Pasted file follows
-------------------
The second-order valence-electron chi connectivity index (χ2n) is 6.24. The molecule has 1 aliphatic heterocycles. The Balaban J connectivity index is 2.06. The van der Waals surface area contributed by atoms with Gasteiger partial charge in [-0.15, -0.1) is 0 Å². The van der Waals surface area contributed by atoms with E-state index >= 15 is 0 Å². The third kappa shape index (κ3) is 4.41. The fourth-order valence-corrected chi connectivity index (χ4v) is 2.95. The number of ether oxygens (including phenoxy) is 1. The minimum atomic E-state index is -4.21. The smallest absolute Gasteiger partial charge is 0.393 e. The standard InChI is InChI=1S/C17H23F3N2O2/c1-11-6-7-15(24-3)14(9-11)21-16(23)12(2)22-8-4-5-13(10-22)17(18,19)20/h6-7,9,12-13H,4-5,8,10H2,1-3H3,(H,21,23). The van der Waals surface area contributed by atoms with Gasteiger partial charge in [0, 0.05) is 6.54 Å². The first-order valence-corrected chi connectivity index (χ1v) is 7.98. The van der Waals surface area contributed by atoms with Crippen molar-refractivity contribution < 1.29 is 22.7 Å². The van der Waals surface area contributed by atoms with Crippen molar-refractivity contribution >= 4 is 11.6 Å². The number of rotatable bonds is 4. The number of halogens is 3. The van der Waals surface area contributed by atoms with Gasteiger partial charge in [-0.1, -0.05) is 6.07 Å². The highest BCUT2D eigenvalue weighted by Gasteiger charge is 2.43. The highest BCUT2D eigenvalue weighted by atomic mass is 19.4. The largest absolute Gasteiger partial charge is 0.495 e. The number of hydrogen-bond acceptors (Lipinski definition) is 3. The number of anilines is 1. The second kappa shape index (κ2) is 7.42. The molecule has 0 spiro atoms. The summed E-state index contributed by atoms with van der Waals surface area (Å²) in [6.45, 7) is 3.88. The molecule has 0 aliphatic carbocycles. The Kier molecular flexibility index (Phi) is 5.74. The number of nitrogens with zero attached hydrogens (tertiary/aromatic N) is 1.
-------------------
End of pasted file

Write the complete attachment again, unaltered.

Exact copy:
The second-order valence-electron chi connectivity index (χ2n) is 6.24. The molecule has 1 aliphatic heterocycles. The Balaban J connectivity index is 2.06. The van der Waals surface area contributed by atoms with Gasteiger partial charge in [-0.15, -0.1) is 0 Å². The van der Waals surface area contributed by atoms with E-state index >= 15 is 0 Å². The third kappa shape index (κ3) is 4.41. The fourth-order valence-corrected chi connectivity index (χ4v) is 2.95. The number of ether oxygens (including phenoxy) is 1. The minimum atomic E-state index is -4.21. The smallest absolute Gasteiger partial charge is 0.393 e. The standard InChI is InChI=1S/C17H23F3N2O2/c1-11-6-7-15(24-3)14(9-11)21-16(23)12(2)22-8-4-5-13(10-22)17(18,19)20/h6-7,9,12-13H,4-5,8,10H2,1-3H3,(H,21,23). The van der Waals surface area contributed by atoms with Gasteiger partial charge in [0, 0.05) is 6.54 Å². The first-order valence-corrected chi connectivity index (χ1v) is 7.98. The van der Waals surface area contributed by atoms with Crippen molar-refractivity contribution < 1.29 is 22.7 Å². The van der Waals surface area contributed by atoms with Crippen molar-refractivity contribution >= 4 is 11.6 Å². The number of rotatable bonds is 4. The number of halogens is 3. The van der Waals surface area contributed by atoms with Gasteiger partial charge in [-0.1, -0.05) is 6.07 Å². The highest BCUT2D eigenvalue weighted by Gasteiger charge is 2.43. The highest BCUT2D eigenvalue weighted by atomic mass is 19.4. The largest absolute Gasteiger partial charge is 0.495 e. The number of hydrogen-bond acceptors (Lipinski definition) is 3. The number of anilines is 1. The second kappa shape index (κ2) is 7.42. The molecule has 0 spiro atoms. The summed E-state index contributed by atoms with van der Waals surface area (Å²) in [6.45, 7) is 3.88. The molecule has 0 aliphatic carbocycles. The Kier molecular flexibility index (Phi) is 5.74. The number of nitrogens with zero attached hydrogens (tertiary/aromatic N) is 1.